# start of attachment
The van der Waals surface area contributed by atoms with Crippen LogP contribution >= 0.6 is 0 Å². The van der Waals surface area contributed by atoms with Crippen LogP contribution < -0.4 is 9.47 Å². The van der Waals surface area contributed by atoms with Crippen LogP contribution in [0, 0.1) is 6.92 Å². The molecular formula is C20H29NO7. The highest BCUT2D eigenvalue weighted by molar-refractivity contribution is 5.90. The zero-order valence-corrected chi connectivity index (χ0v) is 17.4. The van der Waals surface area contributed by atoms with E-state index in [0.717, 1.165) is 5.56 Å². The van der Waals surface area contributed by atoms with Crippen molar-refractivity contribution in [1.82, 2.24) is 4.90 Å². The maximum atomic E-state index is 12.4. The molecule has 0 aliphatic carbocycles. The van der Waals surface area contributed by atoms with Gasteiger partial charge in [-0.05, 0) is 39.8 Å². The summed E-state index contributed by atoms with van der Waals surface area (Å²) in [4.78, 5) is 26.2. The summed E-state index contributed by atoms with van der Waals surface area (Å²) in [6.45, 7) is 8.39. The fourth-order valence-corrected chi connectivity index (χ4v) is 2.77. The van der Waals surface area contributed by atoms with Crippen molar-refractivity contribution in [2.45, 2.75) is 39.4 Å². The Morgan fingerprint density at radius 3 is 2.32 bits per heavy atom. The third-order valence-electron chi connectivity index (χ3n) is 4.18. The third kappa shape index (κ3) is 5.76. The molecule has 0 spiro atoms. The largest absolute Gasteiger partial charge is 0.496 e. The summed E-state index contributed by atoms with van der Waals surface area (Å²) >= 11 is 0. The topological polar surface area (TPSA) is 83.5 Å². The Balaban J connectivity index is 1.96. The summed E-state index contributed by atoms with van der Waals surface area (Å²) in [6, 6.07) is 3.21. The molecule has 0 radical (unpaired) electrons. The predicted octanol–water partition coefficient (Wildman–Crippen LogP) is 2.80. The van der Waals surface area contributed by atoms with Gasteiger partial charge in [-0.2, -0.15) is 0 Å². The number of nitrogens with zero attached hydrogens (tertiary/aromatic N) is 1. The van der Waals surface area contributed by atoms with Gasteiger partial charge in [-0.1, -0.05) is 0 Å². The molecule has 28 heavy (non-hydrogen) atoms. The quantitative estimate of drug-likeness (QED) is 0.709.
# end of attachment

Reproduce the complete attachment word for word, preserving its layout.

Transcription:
The van der Waals surface area contributed by atoms with Crippen LogP contribution >= 0.6 is 0 Å². The van der Waals surface area contributed by atoms with Crippen LogP contribution < -0.4 is 9.47 Å². The van der Waals surface area contributed by atoms with Crippen LogP contribution in [0, 0.1) is 6.92 Å². The molecular formula is C20H29NO7. The highest BCUT2D eigenvalue weighted by molar-refractivity contribution is 5.90. The zero-order valence-corrected chi connectivity index (χ0v) is 17.4. The van der Waals surface area contributed by atoms with E-state index in [0.717, 1.165) is 5.56 Å². The van der Waals surface area contributed by atoms with Crippen molar-refractivity contribution in [1.82, 2.24) is 4.90 Å². The maximum atomic E-state index is 12.4. The molecule has 0 aliphatic carbocycles. The van der Waals surface area contributed by atoms with Gasteiger partial charge in [-0.05, 0) is 39.8 Å². The summed E-state index contributed by atoms with van der Waals surface area (Å²) in [4.78, 5) is 26.2. The summed E-state index contributed by atoms with van der Waals surface area (Å²) in [6.45, 7) is 8.39. The fourth-order valence-corrected chi connectivity index (χ4v) is 2.77. The van der Waals surface area contributed by atoms with Crippen molar-refractivity contribution in [2.45, 2.75) is 39.4 Å². The Morgan fingerprint density at radius 3 is 2.32 bits per heavy atom. The third-order valence-electron chi connectivity index (χ3n) is 4.18. The third kappa shape index (κ3) is 5.76. The molecule has 0 spiro atoms. The largest absolute Gasteiger partial charge is 0.496 e. The summed E-state index contributed by atoms with van der Waals surface area (Å²) >= 11 is 0. The topological polar surface area (TPSA) is 83.5 Å². The Balaban J connectivity index is 1.96. The summed E-state index contributed by atoms with van der Waals surface area (Å²) in [6, 6.07) is 3.21. The molecule has 0 radical (unpaired) electrons. The predicted octanol–water partition coefficient (Wildman–Crippen LogP) is 2.80. The van der Waals surface area contributed by atoms with Gasteiger partial charge in [-0.2, -0.15) is 0 Å². The number of nitrogens with zero attached hydrogens (tertiary/aromatic N) is 1. The van der Waals surface area contributed by atoms with Gasteiger partial charge in [-0.1, -0.05) is 0 Å². The molecule has 28 heavy (non-hydrogen) atoms. The quantitative estimate of drug-likeness (QED) is 0.709.